Theorem 3. (accountability). In the proposed blockchain protocol, trusted authority (group manager) can extract the identity of the originator of the transaction or the authorized user from any valid witness with nonnegligible probability.

Proof. We prove accountability by a sequence of games.(i)Game 0: as Game 0 in [16].(ii)Game 1: as Game 0, but we replace with the one generated by , i.e., the simulator takes the security parameter as the input and then outputs . Finally, the challenger keeps the trapdoor and starts simulating all proofs.(iii)Assume towards contradiction that the adversary behaves differently. We can then build an adversary which breaks the zero-knowledge property of the underlying proof system. The reduction works as follows. Our adversary receives from its own challenger and embeds it into and generates all other values honestly. All proofs are then generated using the oracle provided and embedded honestly. Then, whatever outputs is also output by . is negligible, where denotes the advantage of the adversary in Game X. Note that this also means that all proofs are now simulated, even though they still prove valid statements.(iv)Game 2: as Game 1, but we replace with the one generated by , i.e., the simulator takes the security parameter as the input and then outputs . Finally, the challenger keeps the trapdoors and . Let be the event that can distinguish this replacement with nonnegligible probability. Moreover, note that, by definition, is exactly distributed as in the prior hop.(v)As we only keep one additional value, i.e., , this is only an internal change. is negligible.(vi)Game 3: as Game 2, but we abort if the adversary outputs valid for which we cannot (as the holder of ) calculate which makes output 0. Let this event be .If occurs, we have a bogus proof contained in as it proves a false statement. Thus, proceeds as in the prior game (doing everything honestly, but using simulated proofs and simulated ) and can simply return the statement claimed to be proven by and itself. is negligible.In conclusion, the proposed blockchain protocol achieves accountability.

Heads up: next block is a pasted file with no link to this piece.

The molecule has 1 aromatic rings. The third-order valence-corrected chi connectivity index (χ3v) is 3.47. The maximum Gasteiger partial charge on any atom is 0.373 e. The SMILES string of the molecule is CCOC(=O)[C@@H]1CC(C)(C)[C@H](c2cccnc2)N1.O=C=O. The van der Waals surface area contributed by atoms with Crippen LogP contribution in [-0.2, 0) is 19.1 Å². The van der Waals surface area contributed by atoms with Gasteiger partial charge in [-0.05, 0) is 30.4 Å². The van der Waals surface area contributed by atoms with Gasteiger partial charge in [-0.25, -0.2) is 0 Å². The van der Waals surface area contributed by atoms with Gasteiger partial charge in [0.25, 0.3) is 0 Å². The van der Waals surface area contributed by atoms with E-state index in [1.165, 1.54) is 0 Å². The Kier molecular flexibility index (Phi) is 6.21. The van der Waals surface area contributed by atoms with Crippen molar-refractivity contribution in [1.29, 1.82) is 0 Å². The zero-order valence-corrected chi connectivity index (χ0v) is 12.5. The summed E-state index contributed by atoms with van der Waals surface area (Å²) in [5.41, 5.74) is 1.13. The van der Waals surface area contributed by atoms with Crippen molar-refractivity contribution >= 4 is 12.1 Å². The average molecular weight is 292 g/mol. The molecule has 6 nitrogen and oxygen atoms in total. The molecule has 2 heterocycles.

7. Performance

In this section, we first give functionality comparison among our redactable blockchain protocol and several related redactable blockchain protocols [11, 1315]. Then, we analyze the computational burden of our redactable blockchain protocol through several experiments.

7.1. Functionality Comparison

We give functionality comparison among our scheme and the related schemes [11, 1315]. As shown in Table 2, our scheme is the only one that satisfies all of the following properties: fine-grained access control, controllable edit, accountability, and supporting the redaction of both additional information and UTXO. The schemes in [11, 14] cannot support fine-grained access control. The scheme in [13] cannot effectively support harmful data deletion. All of these related redactable blockchain protocols cannot support controllable edit, accountability, and the editing of both additional information and UTXO.


ProtocolsFine-grained access controlControllable editHarmful data deletionAccountabilityData type

[11]Additional information
[13]Additional information
[14]